Soooo, it was nice to come home to Homemaker through the letter box. It meant I had something to read. I like to read Homemaker, as with some craft magazines, all you really do is flick through them to see which projects you like, but with Homemaker, I like to sit down and read it properly - the projects are interspersed with interviews and columns from crafty people.
Anyway, this issue did not disappoint and I sat and finished reading through it on my lunch break yesterday, so absorbed that I was totally ignoring everything going on around me in the office. Most unusual for me as I am super nosey and hate to think that I am missing anything.
This issue comes with a 2014 calendar featuring prints from Spoonflower. I will be putting this to good use on my craft wall with my DT project deadlines written it. I am getting really busy at the moment, but more about my DT projects later.
One of my favourite things this issue has to be the new knitting section and column by Ruth Cross. I love the idea of knitting (even if I don't do it) and there is a gorgeous knitting stocking pattern in this issue. I would really love to find time (and learn how to) knit these two-colour stockings featuring cute poppoms. There are also pretty gift bags and knitting news.
There are also some other non-knittng stockings this issue, made using silk dupion (tres luxurious) in very Christmassy reds and blues. Staying on this colour theme, there are also some sparkly glitter baubles, a Christmas cake band and a cushion featuring a cute felted robin.
Wayne Hemingway discusses the need to instill creativity at a young age, as starting in adulthood is too late. I am inclined to disagree with him on this one. As an academic child, creativity never really featured much in my childhood, it is something I have embraced in the last couple of years really, and embraced it with gusto I have. I have discovered that I am much more creative that I ever thought I would be and to boot I am actually quite good at some of the things I try to make and do.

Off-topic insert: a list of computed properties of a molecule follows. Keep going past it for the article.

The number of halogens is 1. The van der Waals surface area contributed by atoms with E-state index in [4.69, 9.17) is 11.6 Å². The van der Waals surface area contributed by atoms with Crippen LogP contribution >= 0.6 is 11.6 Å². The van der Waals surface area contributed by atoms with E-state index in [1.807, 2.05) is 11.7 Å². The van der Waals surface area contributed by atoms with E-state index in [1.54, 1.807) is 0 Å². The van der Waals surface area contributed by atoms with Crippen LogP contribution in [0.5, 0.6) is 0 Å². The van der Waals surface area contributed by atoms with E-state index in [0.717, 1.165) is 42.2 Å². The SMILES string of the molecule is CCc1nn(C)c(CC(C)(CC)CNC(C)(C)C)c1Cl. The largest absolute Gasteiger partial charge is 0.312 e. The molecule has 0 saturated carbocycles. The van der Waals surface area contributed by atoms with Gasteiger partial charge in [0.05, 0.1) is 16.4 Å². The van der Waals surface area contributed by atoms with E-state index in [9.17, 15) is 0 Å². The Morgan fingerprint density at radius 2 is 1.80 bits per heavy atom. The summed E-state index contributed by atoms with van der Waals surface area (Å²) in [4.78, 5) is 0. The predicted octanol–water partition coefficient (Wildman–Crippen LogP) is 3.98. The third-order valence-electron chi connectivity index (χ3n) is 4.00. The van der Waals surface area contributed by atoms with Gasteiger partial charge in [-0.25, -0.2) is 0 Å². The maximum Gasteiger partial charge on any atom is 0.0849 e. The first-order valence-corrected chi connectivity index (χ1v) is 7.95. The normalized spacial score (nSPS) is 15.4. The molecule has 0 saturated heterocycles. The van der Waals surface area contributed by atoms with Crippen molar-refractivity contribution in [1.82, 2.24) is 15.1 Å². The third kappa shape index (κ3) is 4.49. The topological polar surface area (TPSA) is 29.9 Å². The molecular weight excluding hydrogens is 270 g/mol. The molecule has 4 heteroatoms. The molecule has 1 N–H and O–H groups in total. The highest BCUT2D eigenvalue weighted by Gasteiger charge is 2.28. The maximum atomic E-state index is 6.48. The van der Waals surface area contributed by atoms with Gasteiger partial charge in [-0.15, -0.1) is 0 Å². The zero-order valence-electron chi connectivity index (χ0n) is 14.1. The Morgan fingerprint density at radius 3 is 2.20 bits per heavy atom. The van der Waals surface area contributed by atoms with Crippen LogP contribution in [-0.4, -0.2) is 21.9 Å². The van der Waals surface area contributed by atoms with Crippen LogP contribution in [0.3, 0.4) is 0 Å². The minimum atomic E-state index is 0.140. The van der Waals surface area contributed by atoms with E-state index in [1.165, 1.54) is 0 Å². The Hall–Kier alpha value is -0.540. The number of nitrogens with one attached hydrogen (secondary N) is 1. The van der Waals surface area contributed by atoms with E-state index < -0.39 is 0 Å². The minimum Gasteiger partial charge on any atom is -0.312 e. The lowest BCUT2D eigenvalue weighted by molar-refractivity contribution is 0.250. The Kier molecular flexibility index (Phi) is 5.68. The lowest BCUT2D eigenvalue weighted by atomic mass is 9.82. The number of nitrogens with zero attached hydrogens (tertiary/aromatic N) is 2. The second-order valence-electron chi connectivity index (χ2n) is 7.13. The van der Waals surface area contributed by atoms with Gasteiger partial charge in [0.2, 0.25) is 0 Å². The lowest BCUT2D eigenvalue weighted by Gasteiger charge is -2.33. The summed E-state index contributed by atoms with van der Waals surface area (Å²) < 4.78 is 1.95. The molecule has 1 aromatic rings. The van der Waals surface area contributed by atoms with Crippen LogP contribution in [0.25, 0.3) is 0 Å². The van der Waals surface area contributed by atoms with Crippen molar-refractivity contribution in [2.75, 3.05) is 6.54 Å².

I loved reading the feature on Kirstie Allsop, who is definitely a girl after my own heart with her love of tinsel - I feel that you can never have enought at Christmas - it is the one time of year where it is OK to make everything shimmer and sparkle, and it should be embraced wholeheartedly. Her Christmas sounds very much as I would like mine to be, should I have more time on my hands for preparations.
It is baking galore this issue, with the lovely Lisa Faulkner first up. She shares her love of cooking and even has a few recipes for you, including a chocolate tart.
Next up is Eric Lanland with tips for achieving the perfect roast potato and a chocolate and chestnut yule log recipe.
From the first series of Great British Bake Off (what am I to do with my Tuesday nights now?), Ruth Clemens has a spices orange chocolate finger recipe.
Other projects and features this issue include:
- Christmas cake recipe
- Kirstie Allsop has a gorgeous Christmas wreath
- wax gild a charity shop find for a gorgeous antique finish
- makes with vintage Christmas cards, including decorations, bunting and crackers
- meet Sophie Allport, designer of beautiful ceramics
- papercut a simple seaonal greeting card
- make a feature of Christmas carol sheet music
- wall hanging Christmas tree
- furoshioki wrapping
- patchwork pouffe
- Linda Barker has hints and tips on how to clean your fireplace (oh to have a beautiful old-fashioned fireplace!)
- DIY Christmas hamper
- chocolate brownie recipe
- start biscuits recipe
- peppermint cookie recipe
- coconut ice recipe
- Alice Palace sister, Alice and Liz, share where they find their inspiration and the tricks to working with siblings
- glass decorating with Posca pens
- a run down of the best German Christmas markets
- gingerbread decs (non-edible)
- glassblower extraordinnaire, Elin Isaksoon, explains how it all started
- a spa stay at Ragdale Hall
- £500 to spend at Next Home